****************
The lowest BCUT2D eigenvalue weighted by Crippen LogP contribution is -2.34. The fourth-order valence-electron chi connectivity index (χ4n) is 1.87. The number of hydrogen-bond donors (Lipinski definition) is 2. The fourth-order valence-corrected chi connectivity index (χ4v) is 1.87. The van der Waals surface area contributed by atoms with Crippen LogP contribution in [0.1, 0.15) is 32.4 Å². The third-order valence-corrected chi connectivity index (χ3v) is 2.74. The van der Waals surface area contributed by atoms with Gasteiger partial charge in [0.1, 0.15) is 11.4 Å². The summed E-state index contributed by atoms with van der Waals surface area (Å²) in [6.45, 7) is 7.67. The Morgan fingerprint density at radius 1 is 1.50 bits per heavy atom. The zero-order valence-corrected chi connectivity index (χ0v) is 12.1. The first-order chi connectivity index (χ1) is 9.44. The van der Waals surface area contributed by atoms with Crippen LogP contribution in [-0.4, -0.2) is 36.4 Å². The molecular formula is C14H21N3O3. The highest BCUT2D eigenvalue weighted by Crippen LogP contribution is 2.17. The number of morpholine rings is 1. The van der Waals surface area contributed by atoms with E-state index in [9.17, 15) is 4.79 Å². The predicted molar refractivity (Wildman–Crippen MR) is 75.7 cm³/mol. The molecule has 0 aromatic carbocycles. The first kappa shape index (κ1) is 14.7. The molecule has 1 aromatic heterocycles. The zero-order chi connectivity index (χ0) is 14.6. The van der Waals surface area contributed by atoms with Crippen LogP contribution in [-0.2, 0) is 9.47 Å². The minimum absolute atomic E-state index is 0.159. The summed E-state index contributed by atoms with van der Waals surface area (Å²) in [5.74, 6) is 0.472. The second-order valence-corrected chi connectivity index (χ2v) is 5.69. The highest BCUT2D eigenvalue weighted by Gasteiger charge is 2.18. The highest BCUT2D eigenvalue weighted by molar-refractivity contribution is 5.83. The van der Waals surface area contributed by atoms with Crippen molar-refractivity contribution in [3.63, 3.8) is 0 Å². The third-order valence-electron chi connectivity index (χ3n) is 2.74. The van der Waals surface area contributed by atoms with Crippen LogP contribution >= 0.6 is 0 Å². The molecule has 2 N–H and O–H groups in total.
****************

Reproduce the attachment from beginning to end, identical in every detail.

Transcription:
The lowest BCUT2D eigenvalue weighted by Crippen LogP contribution is -2.34. The fourth-order valence-electron chi connectivity index (χ4n) is 1.87. The number of hydrogen-bond donors (Lipinski definition) is 2. The fourth-order valence-corrected chi connectivity index (χ4v) is 1.87. The van der Waals surface area contributed by atoms with Crippen LogP contribution in [0.1, 0.15) is 32.4 Å². The third-order valence-corrected chi connectivity index (χ3v) is 2.74. The van der Waals surface area contributed by atoms with Gasteiger partial charge in [0.1, 0.15) is 11.4 Å². The summed E-state index contributed by atoms with van der Waals surface area (Å²) in [6.45, 7) is 7.67. The Morgan fingerprint density at radius 1 is 1.50 bits per heavy atom. The zero-order valence-corrected chi connectivity index (χ0v) is 12.1. The first-order chi connectivity index (χ1) is 9.44. The van der Waals surface area contributed by atoms with Crippen LogP contribution in [-0.4, -0.2) is 36.4 Å². The molecular formula is C14H21N3O3. The highest BCUT2D eigenvalue weighted by Crippen LogP contribution is 2.17. The number of morpholine rings is 1. The van der Waals surface area contributed by atoms with E-state index in [9.17, 15) is 4.79 Å². The predicted molar refractivity (Wildman–Crippen MR) is 75.7 cm³/mol. The molecule has 0 aromatic carbocycles. The first kappa shape index (κ1) is 14.7. The molecule has 1 aromatic heterocycles. The zero-order chi connectivity index (χ0) is 14.6. The van der Waals surface area contributed by atoms with Crippen LogP contribution in [-0.2, 0) is 9.47 Å². The minimum absolute atomic E-state index is 0.159. The summed E-state index contributed by atoms with van der Waals surface area (Å²) in [5.74, 6) is 0.472. The second-order valence-corrected chi connectivity index (χ2v) is 5.69. The highest BCUT2D eigenvalue weighted by Gasteiger charge is 2.18. The highest BCUT2D eigenvalue weighted by molar-refractivity contribution is 5.83. The van der Waals surface area contributed by atoms with Crippen molar-refractivity contribution in [3.63, 3.8) is 0 Å². The third-order valence-electron chi connectivity index (χ3n) is 2.74. The van der Waals surface area contributed by atoms with Crippen LogP contribution >= 0.6 is 0 Å². The molecule has 2 N–H and O–H groups in total.